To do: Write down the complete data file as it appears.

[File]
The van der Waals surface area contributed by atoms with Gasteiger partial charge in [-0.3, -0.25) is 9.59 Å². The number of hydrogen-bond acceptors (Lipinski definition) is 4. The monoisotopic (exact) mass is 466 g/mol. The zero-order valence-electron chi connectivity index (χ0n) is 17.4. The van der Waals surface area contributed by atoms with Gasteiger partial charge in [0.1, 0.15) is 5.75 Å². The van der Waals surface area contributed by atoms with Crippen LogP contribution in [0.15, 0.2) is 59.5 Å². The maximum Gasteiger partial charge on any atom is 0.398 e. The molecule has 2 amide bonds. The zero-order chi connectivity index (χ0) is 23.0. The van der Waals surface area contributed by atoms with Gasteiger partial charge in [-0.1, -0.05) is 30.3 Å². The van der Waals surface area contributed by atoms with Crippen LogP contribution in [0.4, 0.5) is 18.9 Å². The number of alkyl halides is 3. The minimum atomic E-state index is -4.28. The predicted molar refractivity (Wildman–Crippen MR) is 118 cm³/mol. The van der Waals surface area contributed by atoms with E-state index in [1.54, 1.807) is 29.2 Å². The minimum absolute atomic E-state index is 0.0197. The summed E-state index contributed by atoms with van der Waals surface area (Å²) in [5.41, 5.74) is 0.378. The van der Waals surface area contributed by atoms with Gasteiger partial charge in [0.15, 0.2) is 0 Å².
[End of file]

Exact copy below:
The van der Waals surface area contributed by atoms with Gasteiger partial charge in [-0.3, -0.25) is 9.59 Å². The number of hydrogen-bond acceptors (Lipinski definition) is 4. The monoisotopic (exact) mass is 466 g/mol. The zero-order valence-electron chi connectivity index (χ0n) is 17.4. The van der Waals surface area contributed by atoms with Gasteiger partial charge in [0.1, 0.15) is 5.75 Å². The van der Waals surface area contributed by atoms with Crippen LogP contribution in [0.15, 0.2) is 59.5 Å². The maximum Gasteiger partial charge on any atom is 0.398 e. The molecule has 2 amide bonds. The zero-order chi connectivity index (χ0) is 23.0. The van der Waals surface area contributed by atoms with Gasteiger partial charge in [-0.1, -0.05) is 30.3 Å². The van der Waals surface area contributed by atoms with Crippen LogP contribution in [0.4, 0.5) is 18.9 Å². The number of alkyl halides is 3. The minimum atomic E-state index is -4.28. The predicted molar refractivity (Wildman–Crippen MR) is 118 cm³/mol. The van der Waals surface area contributed by atoms with E-state index in [1.54, 1.807) is 29.2 Å². The minimum absolute atomic E-state index is 0.0197. The summed E-state index contributed by atoms with van der Waals surface area (Å²) in [5.41, 5.74) is 0.378. The van der Waals surface area contributed by atoms with Gasteiger partial charge in [0.15, 0.2) is 0 Å².